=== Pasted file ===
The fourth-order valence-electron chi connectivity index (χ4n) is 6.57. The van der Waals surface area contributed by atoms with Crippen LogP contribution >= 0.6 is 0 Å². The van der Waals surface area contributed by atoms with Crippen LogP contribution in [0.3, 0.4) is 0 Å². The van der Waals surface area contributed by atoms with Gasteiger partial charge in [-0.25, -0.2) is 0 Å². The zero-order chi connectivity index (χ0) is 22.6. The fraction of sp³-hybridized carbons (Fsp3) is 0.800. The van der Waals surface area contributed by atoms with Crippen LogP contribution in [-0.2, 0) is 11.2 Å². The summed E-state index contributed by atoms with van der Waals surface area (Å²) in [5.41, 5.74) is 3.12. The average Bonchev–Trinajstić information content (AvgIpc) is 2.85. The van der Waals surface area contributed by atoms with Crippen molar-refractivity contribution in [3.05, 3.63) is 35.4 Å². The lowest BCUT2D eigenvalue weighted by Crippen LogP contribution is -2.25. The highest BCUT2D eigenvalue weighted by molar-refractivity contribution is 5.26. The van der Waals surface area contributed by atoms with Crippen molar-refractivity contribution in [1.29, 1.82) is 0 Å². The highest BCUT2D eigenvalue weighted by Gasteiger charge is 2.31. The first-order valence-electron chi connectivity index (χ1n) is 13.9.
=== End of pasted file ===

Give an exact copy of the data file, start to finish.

The fourth-order valence-electron chi connectivity index (χ4n) is 6.57. The van der Waals surface area contributed by atoms with Crippen LogP contribution >= 0.6 is 0 Å². The van der Waals surface area contributed by atoms with Crippen LogP contribution in [0.3, 0.4) is 0 Å². The van der Waals surface area contributed by atoms with Gasteiger partial charge in [-0.25, -0.2) is 0 Å². The zero-order chi connectivity index (χ0) is 22.6. The fraction of sp³-hybridized carbons (Fsp3) is 0.800. The van der Waals surface area contributed by atoms with Crippen LogP contribution in [-0.2, 0) is 11.2 Å². The summed E-state index contributed by atoms with van der Waals surface area (Å²) in [5.41, 5.74) is 3.12. The average Bonchev–Trinajstić information content (AvgIpc) is 2.85. The van der Waals surface area contributed by atoms with Crippen molar-refractivity contribution in [3.05, 3.63) is 35.4 Å². The lowest BCUT2D eigenvalue weighted by Crippen LogP contribution is -2.25. The highest BCUT2D eigenvalue weighted by molar-refractivity contribution is 5.26. The van der Waals surface area contributed by atoms with Crippen molar-refractivity contribution in [1.29, 1.82) is 0 Å². The highest BCUT2D eigenvalue weighted by Gasteiger charge is 2.31. The first-order valence-electron chi connectivity index (χ1n) is 13.9.